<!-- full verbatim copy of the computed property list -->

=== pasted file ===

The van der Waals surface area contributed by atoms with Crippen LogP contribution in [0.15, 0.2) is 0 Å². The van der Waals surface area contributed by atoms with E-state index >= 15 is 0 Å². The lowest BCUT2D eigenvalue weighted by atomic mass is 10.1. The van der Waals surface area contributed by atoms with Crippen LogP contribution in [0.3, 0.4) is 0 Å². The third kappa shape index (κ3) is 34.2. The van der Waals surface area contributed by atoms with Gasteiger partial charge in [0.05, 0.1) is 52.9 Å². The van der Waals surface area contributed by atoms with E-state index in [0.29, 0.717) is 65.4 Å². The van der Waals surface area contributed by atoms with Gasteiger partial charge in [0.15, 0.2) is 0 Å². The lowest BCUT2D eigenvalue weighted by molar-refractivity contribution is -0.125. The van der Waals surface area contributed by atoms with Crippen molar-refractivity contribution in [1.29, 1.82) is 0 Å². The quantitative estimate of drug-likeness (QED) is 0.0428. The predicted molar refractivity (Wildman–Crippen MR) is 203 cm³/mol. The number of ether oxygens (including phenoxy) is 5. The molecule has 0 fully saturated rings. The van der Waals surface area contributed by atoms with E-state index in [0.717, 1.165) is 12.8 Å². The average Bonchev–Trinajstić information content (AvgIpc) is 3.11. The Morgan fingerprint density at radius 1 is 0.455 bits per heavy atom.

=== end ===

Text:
The van der Waals surface area contributed by atoms with Crippen LogP contribution in [0.15, 0.2) is 0 Å². The van der Waals surface area contributed by atoms with E-state index >= 15 is 0 Å². The lowest BCUT2D eigenvalue weighted by atomic mass is 10.1. The van der Waals surface area contributed by atoms with Crippen LogP contribution in [0.3, 0.4) is 0 Å². The third kappa shape index (κ3) is 34.2. The van der Waals surface area contributed by atoms with Gasteiger partial charge in [0.05, 0.1) is 52.9 Å². The van der Waals surface area contributed by atoms with E-state index in [0.29, 0.717) is 65.4 Å². The van der Waals surface area contributed by atoms with Gasteiger partial charge in [0.15, 0.2) is 0 Å². The lowest BCUT2D eigenvalue weighted by molar-refractivity contribution is -0.125. The van der Waals surface area contributed by atoms with Crippen molar-refractivity contribution in [1.29, 1.82) is 0 Å². The quantitative estimate of drug-likeness (QED) is 0.0428. The predicted molar refractivity (Wildman–Crippen MR) is 203 cm³/mol. The number of ether oxygens (including phenoxy) is 5. The molecule has 0 fully saturated rings. The van der Waals surface area contributed by atoms with E-state index in [0.717, 1.165) is 12.8 Å². The average Bonchev–Trinajstić information content (AvgIpc) is 3.11. The Morgan fingerprint density at radius 1 is 0.455 bits per heavy atom.